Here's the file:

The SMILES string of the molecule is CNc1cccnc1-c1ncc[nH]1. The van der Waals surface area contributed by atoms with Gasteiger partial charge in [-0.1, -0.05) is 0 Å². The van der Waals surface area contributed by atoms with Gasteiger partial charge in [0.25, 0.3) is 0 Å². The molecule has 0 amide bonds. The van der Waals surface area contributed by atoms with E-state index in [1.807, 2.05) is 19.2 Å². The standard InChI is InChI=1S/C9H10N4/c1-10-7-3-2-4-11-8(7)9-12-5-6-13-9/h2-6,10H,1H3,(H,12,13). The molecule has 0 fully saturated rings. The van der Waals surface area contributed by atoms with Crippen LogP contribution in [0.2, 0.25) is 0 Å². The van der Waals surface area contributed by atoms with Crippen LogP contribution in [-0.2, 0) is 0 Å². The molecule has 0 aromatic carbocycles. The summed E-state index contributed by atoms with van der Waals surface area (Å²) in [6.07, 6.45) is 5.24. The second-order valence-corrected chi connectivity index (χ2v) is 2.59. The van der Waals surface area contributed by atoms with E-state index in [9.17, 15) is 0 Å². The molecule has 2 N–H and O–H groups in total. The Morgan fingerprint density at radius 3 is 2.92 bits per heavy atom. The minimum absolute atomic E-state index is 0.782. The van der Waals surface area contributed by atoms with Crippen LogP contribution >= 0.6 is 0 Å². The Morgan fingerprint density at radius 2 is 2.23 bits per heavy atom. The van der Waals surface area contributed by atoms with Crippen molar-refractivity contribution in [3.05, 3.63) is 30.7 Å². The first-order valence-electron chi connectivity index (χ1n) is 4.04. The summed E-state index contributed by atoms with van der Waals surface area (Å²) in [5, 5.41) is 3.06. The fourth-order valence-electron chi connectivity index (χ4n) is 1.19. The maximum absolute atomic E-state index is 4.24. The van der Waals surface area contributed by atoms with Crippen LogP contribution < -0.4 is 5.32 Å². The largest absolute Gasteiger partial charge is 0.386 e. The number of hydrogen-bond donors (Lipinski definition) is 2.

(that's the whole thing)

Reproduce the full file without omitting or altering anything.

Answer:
The SMILES string of the molecule is CNc1cccnc1-c1ncc[nH]1. The van der Waals surface area contributed by atoms with Gasteiger partial charge in [-0.1, -0.05) is 0 Å². The van der Waals surface area contributed by atoms with Gasteiger partial charge in [0.25, 0.3) is 0 Å². The molecule has 0 amide bonds. The van der Waals surface area contributed by atoms with E-state index in [1.807, 2.05) is 19.2 Å². The standard InChI is InChI=1S/C9H10N4/c1-10-7-3-2-4-11-8(7)9-12-5-6-13-9/h2-6,10H,1H3,(H,12,13). The molecule has 0 fully saturated rings. The van der Waals surface area contributed by atoms with Crippen LogP contribution in [0.2, 0.25) is 0 Å². The van der Waals surface area contributed by atoms with Crippen LogP contribution in [-0.2, 0) is 0 Å². The molecule has 0 aromatic carbocycles. The summed E-state index contributed by atoms with van der Waals surface area (Å²) in [6.07, 6.45) is 5.24. The second-order valence-corrected chi connectivity index (χ2v) is 2.59. The van der Waals surface area contributed by atoms with E-state index in [9.17, 15) is 0 Å². The molecule has 2 N–H and O–H groups in total. The Morgan fingerprint density at radius 3 is 2.92 bits per heavy atom. The minimum absolute atomic E-state index is 0.782. The van der Waals surface area contributed by atoms with Crippen LogP contribution >= 0.6 is 0 Å². The Morgan fingerprint density at radius 2 is 2.23 bits per heavy atom. The van der Waals surface area contributed by atoms with Crippen molar-refractivity contribution in [3.05, 3.63) is 30.7 Å². The first-order valence-electron chi connectivity index (χ1n) is 4.04. The summed E-state index contributed by atoms with van der Waals surface area (Å²) in [5, 5.41) is 3.06. The fourth-order valence-electron chi connectivity index (χ4n) is 1.19. The maximum absolute atomic E-state index is 4.24. The van der Waals surface area contributed by atoms with Crippen LogP contribution < -0.4 is 5.32 Å². The largest absolute Gasteiger partial charge is 0.386 e. The number of hydrogen-bond donors (Lipinski definition) is 2.